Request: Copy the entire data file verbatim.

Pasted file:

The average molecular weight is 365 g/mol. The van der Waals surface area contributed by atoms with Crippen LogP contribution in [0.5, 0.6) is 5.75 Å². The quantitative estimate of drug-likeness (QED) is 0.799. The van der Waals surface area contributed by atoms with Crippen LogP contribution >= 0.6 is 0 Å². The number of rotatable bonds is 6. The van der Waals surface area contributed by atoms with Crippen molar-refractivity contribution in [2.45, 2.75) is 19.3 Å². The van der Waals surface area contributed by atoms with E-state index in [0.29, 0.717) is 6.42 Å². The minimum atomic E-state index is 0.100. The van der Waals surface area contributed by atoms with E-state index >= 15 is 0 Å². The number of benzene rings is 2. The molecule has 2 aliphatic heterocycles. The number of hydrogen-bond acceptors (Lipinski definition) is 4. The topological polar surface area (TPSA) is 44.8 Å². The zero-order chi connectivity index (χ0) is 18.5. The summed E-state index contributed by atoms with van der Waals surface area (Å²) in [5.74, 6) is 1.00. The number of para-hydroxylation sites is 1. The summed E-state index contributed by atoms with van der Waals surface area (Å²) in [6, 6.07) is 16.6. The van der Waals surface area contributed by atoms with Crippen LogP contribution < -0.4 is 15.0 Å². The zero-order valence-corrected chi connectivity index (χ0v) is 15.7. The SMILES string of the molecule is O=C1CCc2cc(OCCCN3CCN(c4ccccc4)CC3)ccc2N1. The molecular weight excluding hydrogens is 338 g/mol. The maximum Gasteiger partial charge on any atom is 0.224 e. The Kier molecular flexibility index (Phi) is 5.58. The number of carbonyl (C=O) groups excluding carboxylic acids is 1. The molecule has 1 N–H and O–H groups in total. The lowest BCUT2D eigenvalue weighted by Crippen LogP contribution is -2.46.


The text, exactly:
The average molecular weight is 365 g/mol. The van der Waals surface area contributed by atoms with Crippen LogP contribution in [0.5, 0.6) is 5.75 Å². The quantitative estimate of drug-likeness (QED) is 0.799. The van der Waals surface area contributed by atoms with Crippen LogP contribution >= 0.6 is 0 Å². The number of rotatable bonds is 6. The van der Waals surface area contributed by atoms with Crippen molar-refractivity contribution in [2.45, 2.75) is 19.3 Å². The van der Waals surface area contributed by atoms with E-state index in [0.29, 0.717) is 6.42 Å². The minimum atomic E-state index is 0.100. The van der Waals surface area contributed by atoms with E-state index >= 15 is 0 Å². The number of benzene rings is 2. The molecule has 2 aliphatic heterocycles. The number of hydrogen-bond acceptors (Lipinski definition) is 4. The topological polar surface area (TPSA) is 44.8 Å². The zero-order chi connectivity index (χ0) is 18.5. The summed E-state index contributed by atoms with van der Waals surface area (Å²) in [5.74, 6) is 1.00. The number of para-hydroxylation sites is 1. The summed E-state index contributed by atoms with van der Waals surface area (Å²) in [6, 6.07) is 16.6. The van der Waals surface area contributed by atoms with Crippen LogP contribution < -0.4 is 15.0 Å². The zero-order valence-corrected chi connectivity index (χ0v) is 15.7. The SMILES string of the molecule is O=C1CCc2cc(OCCCN3CCN(c4ccccc4)CC3)ccc2N1. The molecular weight excluding hydrogens is 338 g/mol. The maximum Gasteiger partial charge on any atom is 0.224 e. The Kier molecular flexibility index (Phi) is 5.58. The number of carbonyl (C=O) groups excluding carboxylic acids is 1. The molecule has 1 N–H and O–H groups in total. The lowest BCUT2D eigenvalue weighted by Crippen LogP contribution is -2.46.